You have a crisis communications plan in place. You’ve assembled a crisis response team, written a comprehensive crisis plan, and role played the most likely crisis scenarios. You’re ready for the unexpected.
But then the crisis strikes. Your adrenaline surges. Your boss is suddenly irrational, choosing to abandon your well-conceived plan and just “wing it.”
Print this article and hang it on your bulletin board. When a crisis strikes, take 30 seconds to scan this list to remind yourself – and your freaked-out boss – about the seven larger truths of a crisis.
1. You Will Suffer In The Short-Term: You will probably suffer when a crisis strikes, at least in the short-term. But crises do not have to affect organizations negatively in the long-term. When handled well, crises can ultimately enhance an organization’s reputation, increase its stakeholder loyalty, and add to its bottom line.
2. You Need to Communicate Immediately: Communicate immediately, if only to acknowledge that something happened, you’re looking into it, and will share more information as soon as you know it. Organizations that communicate immediately have a much greater chance of becoming the media’s main source for information during the crisis.
3. If You Don’t Talk, Others Will: Reporters need to gather information and get quotes. If they don’t get it from you, they’ll get it from someone else, usually a less-informed third party. That, in turn, will fuel even more negative coverage.
4. Saying “No Comment” Is The Same as Saying “We’re Guilty:” When a crisis strikes, many executives want to withhold comment until they have more information. That’s an understandable impulse, but also a wrong one. In the eyes of the public, your refusal to comment is the same as saying, “we don’t care,” “we’re out-of-touch,” or “damn, we’re screwed.”
5. Your Response Needs to Be About The Victims: British Petroleum’s former CEO, Tony Hayward, failed miserably on this count when he told reporters “I’d like my life back.” His comment was about himself, not the eleven workers who died on his rig or the thousands of newly unemployed locals. Especially in the early hours of a crisis, align your communications – and actions – to human safety and victims’ needs.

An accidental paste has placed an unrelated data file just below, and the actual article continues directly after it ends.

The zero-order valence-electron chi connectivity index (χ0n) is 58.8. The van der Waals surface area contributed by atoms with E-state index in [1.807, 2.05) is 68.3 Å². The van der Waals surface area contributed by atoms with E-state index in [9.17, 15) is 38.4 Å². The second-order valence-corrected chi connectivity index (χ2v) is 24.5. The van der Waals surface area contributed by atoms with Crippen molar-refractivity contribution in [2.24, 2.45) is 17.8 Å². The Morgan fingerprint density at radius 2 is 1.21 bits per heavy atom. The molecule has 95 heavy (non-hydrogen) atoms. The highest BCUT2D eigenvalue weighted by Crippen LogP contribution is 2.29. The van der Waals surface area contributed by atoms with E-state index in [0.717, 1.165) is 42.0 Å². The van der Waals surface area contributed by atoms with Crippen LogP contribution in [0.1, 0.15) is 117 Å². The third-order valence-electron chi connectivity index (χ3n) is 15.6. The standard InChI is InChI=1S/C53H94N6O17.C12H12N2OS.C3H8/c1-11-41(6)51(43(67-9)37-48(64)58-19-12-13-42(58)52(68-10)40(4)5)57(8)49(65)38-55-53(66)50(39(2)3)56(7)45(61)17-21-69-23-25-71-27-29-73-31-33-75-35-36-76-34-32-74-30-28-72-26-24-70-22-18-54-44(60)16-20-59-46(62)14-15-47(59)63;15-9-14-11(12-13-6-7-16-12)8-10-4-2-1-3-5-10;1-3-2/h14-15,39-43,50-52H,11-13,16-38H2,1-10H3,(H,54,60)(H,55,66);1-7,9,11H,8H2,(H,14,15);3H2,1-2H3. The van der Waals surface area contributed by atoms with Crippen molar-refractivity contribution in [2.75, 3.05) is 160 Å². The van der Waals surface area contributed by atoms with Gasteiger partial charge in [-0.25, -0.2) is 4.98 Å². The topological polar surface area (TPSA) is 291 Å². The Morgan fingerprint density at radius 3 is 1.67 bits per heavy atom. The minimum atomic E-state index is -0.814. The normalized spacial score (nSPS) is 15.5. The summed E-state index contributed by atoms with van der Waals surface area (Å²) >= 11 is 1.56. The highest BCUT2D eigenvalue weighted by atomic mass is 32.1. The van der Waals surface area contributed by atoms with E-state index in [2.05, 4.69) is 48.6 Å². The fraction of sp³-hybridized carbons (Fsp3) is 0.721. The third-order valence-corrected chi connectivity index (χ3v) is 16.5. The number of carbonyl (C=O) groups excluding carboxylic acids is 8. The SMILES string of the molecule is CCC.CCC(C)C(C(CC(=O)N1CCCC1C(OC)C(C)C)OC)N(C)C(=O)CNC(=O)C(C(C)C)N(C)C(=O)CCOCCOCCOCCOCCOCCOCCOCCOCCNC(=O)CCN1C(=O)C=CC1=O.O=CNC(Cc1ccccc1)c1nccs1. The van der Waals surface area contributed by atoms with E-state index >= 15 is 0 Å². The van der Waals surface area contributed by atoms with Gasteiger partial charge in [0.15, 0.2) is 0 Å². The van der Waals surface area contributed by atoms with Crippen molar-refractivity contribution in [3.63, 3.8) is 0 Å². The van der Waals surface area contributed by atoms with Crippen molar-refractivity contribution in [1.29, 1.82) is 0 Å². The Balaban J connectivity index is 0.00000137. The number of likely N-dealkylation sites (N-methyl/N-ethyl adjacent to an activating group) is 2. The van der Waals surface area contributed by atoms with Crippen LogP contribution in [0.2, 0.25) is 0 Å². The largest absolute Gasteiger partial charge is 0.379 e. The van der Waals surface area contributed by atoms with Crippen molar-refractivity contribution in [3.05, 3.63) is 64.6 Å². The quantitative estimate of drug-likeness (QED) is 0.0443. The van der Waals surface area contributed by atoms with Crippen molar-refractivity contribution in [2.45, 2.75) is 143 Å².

6. Facts Are Not Enough: Even if the facts prove that you did nothing wrong, they’re not enough. During a crisis, facts get obscured by perceptions. A good crisis response should be aligned to the concerns of your organization’s stakeholders and shouldn’t rely solely on a mere recitation of facts. Yes, get the facts out – but do so in the context of your audience’s most pressing concerns.
7. Get It All Out: It’s human to want to bury the bad parts of a story that haven’t yet gotten out. But trying to bury negative parts of the story often extends the crisis and makes it worse. Information usually gets out anyway, and the lack of forthrightness reinforces suspicions about your integrity. If you think something is likely to get out anyway - and it probably will – it’s better to get it out on your own terms instead of letting a reporter catch you.
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